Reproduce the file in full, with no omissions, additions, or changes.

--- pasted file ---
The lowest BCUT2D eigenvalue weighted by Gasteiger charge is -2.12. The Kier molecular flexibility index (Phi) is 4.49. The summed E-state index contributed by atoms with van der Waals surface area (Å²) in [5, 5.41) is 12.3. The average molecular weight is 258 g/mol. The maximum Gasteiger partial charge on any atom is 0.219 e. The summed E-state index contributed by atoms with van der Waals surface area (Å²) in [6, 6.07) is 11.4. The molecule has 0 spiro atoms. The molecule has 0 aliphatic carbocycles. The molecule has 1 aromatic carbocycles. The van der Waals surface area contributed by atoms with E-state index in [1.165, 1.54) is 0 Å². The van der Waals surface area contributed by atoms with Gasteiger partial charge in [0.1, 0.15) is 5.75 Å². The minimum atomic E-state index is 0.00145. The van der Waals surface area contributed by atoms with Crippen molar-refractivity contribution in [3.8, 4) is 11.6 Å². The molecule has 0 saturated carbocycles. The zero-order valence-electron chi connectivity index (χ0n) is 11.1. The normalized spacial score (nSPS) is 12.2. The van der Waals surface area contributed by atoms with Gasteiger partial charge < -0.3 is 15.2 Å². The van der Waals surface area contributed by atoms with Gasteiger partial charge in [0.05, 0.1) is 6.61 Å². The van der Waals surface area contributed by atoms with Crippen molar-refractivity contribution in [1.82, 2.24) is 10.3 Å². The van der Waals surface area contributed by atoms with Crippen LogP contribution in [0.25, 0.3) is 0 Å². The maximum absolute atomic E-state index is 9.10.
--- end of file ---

The lowest BCUT2D eigenvalue weighted by Gasteiger charge is -2.12. The Kier molecular flexibility index (Phi) is 4.49. The summed E-state index contributed by atoms with van der Waals surface area (Å²) in [5, 5.41) is 12.3. The average molecular weight is 258 g/mol. The maximum Gasteiger partial charge on any atom is 0.219 e. The summed E-state index contributed by atoms with van der Waals surface area (Å²) in [6, 6.07) is 11.4. The molecule has 0 spiro atoms. The molecule has 0 aliphatic carbocycles. The molecule has 1 aromatic carbocycles. The van der Waals surface area contributed by atoms with E-state index in [1.165, 1.54) is 0 Å². The van der Waals surface area contributed by atoms with Gasteiger partial charge in [0.1, 0.15) is 5.75 Å². The minimum atomic E-state index is 0.00145. The van der Waals surface area contributed by atoms with Crippen molar-refractivity contribution in [3.8, 4) is 11.6 Å². The molecule has 0 saturated carbocycles. The zero-order valence-electron chi connectivity index (χ0n) is 11.1. The normalized spacial score (nSPS) is 12.2. The van der Waals surface area contributed by atoms with Gasteiger partial charge < -0.3 is 15.2 Å². The van der Waals surface area contributed by atoms with Gasteiger partial charge in [0.05, 0.1) is 6.61 Å². The van der Waals surface area contributed by atoms with Crippen molar-refractivity contribution in [1.82, 2.24) is 10.3 Å². The van der Waals surface area contributed by atoms with Crippen LogP contribution in [0.25, 0.3) is 0 Å². The maximum absolute atomic E-state index is 9.10.